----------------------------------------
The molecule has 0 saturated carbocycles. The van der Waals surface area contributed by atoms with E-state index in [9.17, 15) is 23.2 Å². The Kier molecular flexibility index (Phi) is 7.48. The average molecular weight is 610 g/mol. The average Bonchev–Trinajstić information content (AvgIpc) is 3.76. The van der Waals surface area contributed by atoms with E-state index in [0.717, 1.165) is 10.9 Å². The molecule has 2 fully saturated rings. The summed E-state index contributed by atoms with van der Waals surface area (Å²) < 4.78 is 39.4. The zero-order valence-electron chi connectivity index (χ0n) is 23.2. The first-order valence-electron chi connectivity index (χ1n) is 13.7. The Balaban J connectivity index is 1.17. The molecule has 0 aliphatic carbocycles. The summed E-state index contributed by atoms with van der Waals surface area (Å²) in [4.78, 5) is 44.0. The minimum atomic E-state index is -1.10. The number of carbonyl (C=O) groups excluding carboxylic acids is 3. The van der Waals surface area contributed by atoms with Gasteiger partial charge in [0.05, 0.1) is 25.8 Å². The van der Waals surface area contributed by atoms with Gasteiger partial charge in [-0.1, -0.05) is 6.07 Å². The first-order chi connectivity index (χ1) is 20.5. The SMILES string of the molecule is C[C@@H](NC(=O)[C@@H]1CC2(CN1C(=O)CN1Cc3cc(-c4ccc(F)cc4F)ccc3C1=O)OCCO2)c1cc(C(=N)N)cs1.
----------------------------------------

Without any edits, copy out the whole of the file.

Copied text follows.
The molecule has 0 saturated carbocycles. The van der Waals surface area contributed by atoms with E-state index in [9.17, 15) is 23.2 Å². The Kier molecular flexibility index (Phi) is 7.48. The average molecular weight is 610 g/mol. The average Bonchev–Trinajstić information content (AvgIpc) is 3.76. The van der Waals surface area contributed by atoms with E-state index in [0.717, 1.165) is 10.9 Å². The molecule has 2 fully saturated rings. The summed E-state index contributed by atoms with van der Waals surface area (Å²) < 4.78 is 39.4. The zero-order valence-electron chi connectivity index (χ0n) is 23.2. The first-order valence-electron chi connectivity index (χ1n) is 13.7. The Balaban J connectivity index is 1.17. The molecule has 0 aliphatic carbocycles. The summed E-state index contributed by atoms with van der Waals surface area (Å²) in [4.78, 5) is 44.0. The minimum atomic E-state index is -1.10. The number of carbonyl (C=O) groups excluding carboxylic acids is 3. The van der Waals surface area contributed by atoms with Gasteiger partial charge in [0.05, 0.1) is 25.8 Å². The van der Waals surface area contributed by atoms with Gasteiger partial charge in [-0.1, -0.05) is 6.07 Å². The first-order chi connectivity index (χ1) is 20.5. The SMILES string of the molecule is C[C@@H](NC(=O)[C@@H]1CC2(CN1C(=O)CN1Cc3cc(-c4ccc(F)cc4F)ccc3C1=O)OCCO2)c1cc(C(=N)N)cs1.